If the Romano-British didn't create the dam then the Anglo-Saxons may have done as they too would have needed a reliable supply of water for livestock (while using the Stockwell for drinking water).
1: The earliest phase of nucleation around the church and Stockwell, probably early-mid tenth century.
2 to 5: Late tenth or early eleventh century manorial farms.
Reconstruction of an Anglo-Saxon watermill. Unlike later watermills the wheel rotates in the horizontal plane with a vertical shaft.
And the Anglo-Saxons most certainly would have been tempted to create a dam as by the eleventh century it was very much the fashion to have small water mills as part of a manorial estate. This fashioned continued past the Norman Conquest into the twelfth century. As I have suggested elsewhere ('The planning of Wymeswold', The Wolds Historian No.4 ) the manor house which once occupied Hall Close was probably originally built in the late tenth to the mid-eleventh century, before being taken over by a Norman landowner.
In all probability an Anglo-Saxon manorial lord created or repaired a dam so that a millpond extended back eastwards. That dam became the bottom part of Crow Hill.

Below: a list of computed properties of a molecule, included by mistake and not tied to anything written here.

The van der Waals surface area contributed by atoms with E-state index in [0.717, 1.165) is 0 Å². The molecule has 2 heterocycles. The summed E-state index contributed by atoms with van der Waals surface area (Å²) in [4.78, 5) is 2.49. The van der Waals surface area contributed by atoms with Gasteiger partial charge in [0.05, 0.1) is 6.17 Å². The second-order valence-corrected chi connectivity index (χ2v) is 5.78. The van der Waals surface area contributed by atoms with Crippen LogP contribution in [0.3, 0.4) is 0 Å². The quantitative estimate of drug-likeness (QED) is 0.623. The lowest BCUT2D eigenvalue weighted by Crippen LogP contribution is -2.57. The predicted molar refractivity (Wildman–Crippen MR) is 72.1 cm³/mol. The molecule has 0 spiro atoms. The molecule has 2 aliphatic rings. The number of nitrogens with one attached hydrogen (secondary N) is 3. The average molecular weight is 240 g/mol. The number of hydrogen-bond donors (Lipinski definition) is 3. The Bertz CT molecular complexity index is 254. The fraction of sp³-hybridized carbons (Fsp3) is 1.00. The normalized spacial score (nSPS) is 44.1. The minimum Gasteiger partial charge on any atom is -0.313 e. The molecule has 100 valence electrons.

We need to imagine a small water mill tucked into the corner of Hall Close nearest to Crow Hill. Perhaps the small plot of land on which a house has been built in recent years is the plot associated with a former mill?
Looking north down Crow Hill to the location of the putative dam.
The recently-built house at the bottom of Crow Hill.
The same location in 2007.
Hall Close as surveyed by R.F. Hartley with the River Mantle shown in blue and the putative watermill site in red. The approximate location of the putative dam is shown in orange.
A few centuries later and small water mills were no longer an expression of status. We can reasonably assume that the two mills at Cotes would have processed corn more reliably and economically. But medieval land owners were very keen on fish ponds. So would have maintained the dam. The occupants of Hall Close certainly had the money to do so judging by the scale of the formal gardens which survive as earthworks. By the time the manor house on Hall Close was abandoned and demolished in the eighteenth century the dam may have fallen into disrepair. In addition there may have been competing interests in managing the upper reaches of the pond as seasonal hay meadows.
Whatever the exact reasons the dam is likely to have failed quite suddenly. The rapid erosion taking place in the part of the River Mantle running through the nature reserve is exactly what would happen in the aftermath.
My thanks to Richard Ellison for correcting errors in my initial draft and confirming my key thoughts about recent erosion were correct.